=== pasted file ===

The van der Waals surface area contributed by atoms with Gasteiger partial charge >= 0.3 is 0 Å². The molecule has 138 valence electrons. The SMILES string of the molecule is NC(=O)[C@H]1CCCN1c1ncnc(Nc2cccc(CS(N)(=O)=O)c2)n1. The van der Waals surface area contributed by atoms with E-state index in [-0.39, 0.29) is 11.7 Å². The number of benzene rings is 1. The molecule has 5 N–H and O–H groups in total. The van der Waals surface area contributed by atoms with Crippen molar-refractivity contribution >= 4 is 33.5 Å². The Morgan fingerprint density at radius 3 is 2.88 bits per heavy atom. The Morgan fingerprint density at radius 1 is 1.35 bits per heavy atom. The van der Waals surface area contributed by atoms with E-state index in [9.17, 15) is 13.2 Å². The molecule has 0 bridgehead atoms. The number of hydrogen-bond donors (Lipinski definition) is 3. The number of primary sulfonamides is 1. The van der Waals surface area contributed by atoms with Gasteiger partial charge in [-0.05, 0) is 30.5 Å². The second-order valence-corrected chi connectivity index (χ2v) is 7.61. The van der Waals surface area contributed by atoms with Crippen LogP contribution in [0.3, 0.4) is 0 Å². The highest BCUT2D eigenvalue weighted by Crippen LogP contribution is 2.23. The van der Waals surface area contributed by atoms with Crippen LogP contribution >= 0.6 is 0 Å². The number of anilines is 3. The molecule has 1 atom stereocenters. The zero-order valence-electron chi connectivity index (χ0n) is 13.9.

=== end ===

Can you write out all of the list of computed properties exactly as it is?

The van der Waals surface area contributed by atoms with Gasteiger partial charge >= 0.3 is 0 Å². The molecule has 138 valence electrons. The SMILES string of the molecule is NC(=O)[C@H]1CCCN1c1ncnc(Nc2cccc(CS(N)(=O)=O)c2)n1. The van der Waals surface area contributed by atoms with E-state index in [-0.39, 0.29) is 11.7 Å². The number of benzene rings is 1. The molecule has 5 N–H and O–H groups in total. The van der Waals surface area contributed by atoms with Crippen molar-refractivity contribution >= 4 is 33.5 Å². The Morgan fingerprint density at radius 3 is 2.88 bits per heavy atom. The Morgan fingerprint density at radius 1 is 1.35 bits per heavy atom. The van der Waals surface area contributed by atoms with E-state index in [9.17, 15) is 13.2 Å². The molecule has 0 bridgehead atoms. The number of hydrogen-bond donors (Lipinski definition) is 3. The number of primary sulfonamides is 1. The van der Waals surface area contributed by atoms with Gasteiger partial charge in [-0.05, 0) is 30.5 Å². The second-order valence-corrected chi connectivity index (χ2v) is 7.61. The van der Waals surface area contributed by atoms with Crippen LogP contribution in [0.3, 0.4) is 0 Å². The highest BCUT2D eigenvalue weighted by Crippen LogP contribution is 2.23. The van der Waals surface area contributed by atoms with Crippen LogP contribution >= 0.6 is 0 Å². The number of anilines is 3. The molecule has 1 atom stereocenters. The zero-order valence-electron chi connectivity index (χ0n) is 13.9.